"George Bush did not exist"
by Matt Stoller, Tue Jan 02, 2007 at 12:56:02 PM EST
Digby has an interesting catch on where the movement conservatives are going.
I've noticed something interesting among the family rightwingers lately: they have simply disappeared Bush and the Republican congress from their minds. It's the weirdest thing. You talk politics with them and they are already going on about how the Democrats are ruining the country with their big spending and high taxes. You ask about Bush and they look at you blankly and start talking about the Clintons.
Yup, that's about right. Here's Jon Henke, Mitch McConnell's new internet director, throwing Bush under the bus directly. Aside from Bush, McConnell is going to be the linchpin of power for the Republicans, since he's in charge of stopping legislation for Democrats (that's what the business lobbyists are saying, anyway). He'll be their leader and Congressional backstop, their Harry Reid from 2004-2006. So when Henke writes his rules for what to do in the wake of losses, we ought to listen. Here are rules 3-7, written in the context of Republican Congressional leadership elections.
3 - Voters have already made it clear that they want to throw the bums out. If the Republican Congressional leaders don't follow suit, I don't believe the voters will be done bum-throwing.
4- John Boehner may not have been The Problem, but it's not at all clear that he's The Solution, either. Appearances matter. Image is everything.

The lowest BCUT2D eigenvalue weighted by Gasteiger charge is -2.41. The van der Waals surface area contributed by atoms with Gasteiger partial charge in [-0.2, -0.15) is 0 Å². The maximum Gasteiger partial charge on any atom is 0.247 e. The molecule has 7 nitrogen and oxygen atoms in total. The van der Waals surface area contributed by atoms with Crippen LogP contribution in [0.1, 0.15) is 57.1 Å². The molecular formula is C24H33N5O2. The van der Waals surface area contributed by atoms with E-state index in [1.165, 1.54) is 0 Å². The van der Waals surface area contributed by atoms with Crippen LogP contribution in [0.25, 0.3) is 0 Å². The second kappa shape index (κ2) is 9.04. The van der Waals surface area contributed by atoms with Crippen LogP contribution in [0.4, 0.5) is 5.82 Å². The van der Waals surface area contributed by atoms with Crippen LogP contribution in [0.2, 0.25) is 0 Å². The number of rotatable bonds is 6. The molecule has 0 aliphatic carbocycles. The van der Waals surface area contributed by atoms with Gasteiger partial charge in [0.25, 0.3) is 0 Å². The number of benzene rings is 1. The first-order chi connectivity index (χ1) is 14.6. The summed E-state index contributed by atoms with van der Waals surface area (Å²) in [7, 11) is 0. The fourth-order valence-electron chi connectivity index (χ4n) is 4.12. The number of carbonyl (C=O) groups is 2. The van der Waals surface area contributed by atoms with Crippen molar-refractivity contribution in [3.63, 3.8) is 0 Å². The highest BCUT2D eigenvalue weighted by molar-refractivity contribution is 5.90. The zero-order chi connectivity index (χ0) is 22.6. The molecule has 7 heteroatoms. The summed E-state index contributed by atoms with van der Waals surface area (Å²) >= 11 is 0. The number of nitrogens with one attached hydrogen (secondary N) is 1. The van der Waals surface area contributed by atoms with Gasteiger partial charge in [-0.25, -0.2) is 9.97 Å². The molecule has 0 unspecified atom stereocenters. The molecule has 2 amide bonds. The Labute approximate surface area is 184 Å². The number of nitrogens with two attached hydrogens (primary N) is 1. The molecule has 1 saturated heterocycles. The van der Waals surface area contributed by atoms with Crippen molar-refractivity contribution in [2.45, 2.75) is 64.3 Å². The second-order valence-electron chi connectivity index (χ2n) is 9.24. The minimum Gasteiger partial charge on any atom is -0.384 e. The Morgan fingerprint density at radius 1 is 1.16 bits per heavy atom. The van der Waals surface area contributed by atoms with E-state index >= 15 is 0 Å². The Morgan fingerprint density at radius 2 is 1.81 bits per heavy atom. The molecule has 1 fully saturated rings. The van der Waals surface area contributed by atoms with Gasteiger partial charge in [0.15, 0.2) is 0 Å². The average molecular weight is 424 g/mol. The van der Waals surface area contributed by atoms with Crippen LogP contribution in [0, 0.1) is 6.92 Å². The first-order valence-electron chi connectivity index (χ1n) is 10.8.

5- Most of the issues over which the Republican Party lost their majority -- scandals, Iraq, the 6-year itch -- are transitory. The one thing that will remain a problem is the dissolution of the Republican "Brand": "the limited government Daddy Party".
6- To rebuild that Brand, the GOP must have new leadership that doesn't bear the blame for past transgressions.
7- The Republican leadership must treat President Bush like the Big Government, nanny-state abomination that he is.
Henke is smart and got an upfront view of the Allen debacle as Allen's blogger. Unlike most of the wingnutosphere, Henke is a genuine strategic thinker who understands the dynamics of internet politics and the game of modern communications. He's not inward looking and he gets that the right has to seriously invest and change their institutional framework to catch up to us. This is an excellent hire by McConnell, and it suggests he will be a very formidable leader.
As for Bush, he's in very serious trouble. The talking points for Republican/conservative survival have been handed down - Bush is a weak, and pathetic lame-duck. As the economy cracks, I wouldn't be surprised if Bush heads to 1973 Nixon-level popularity.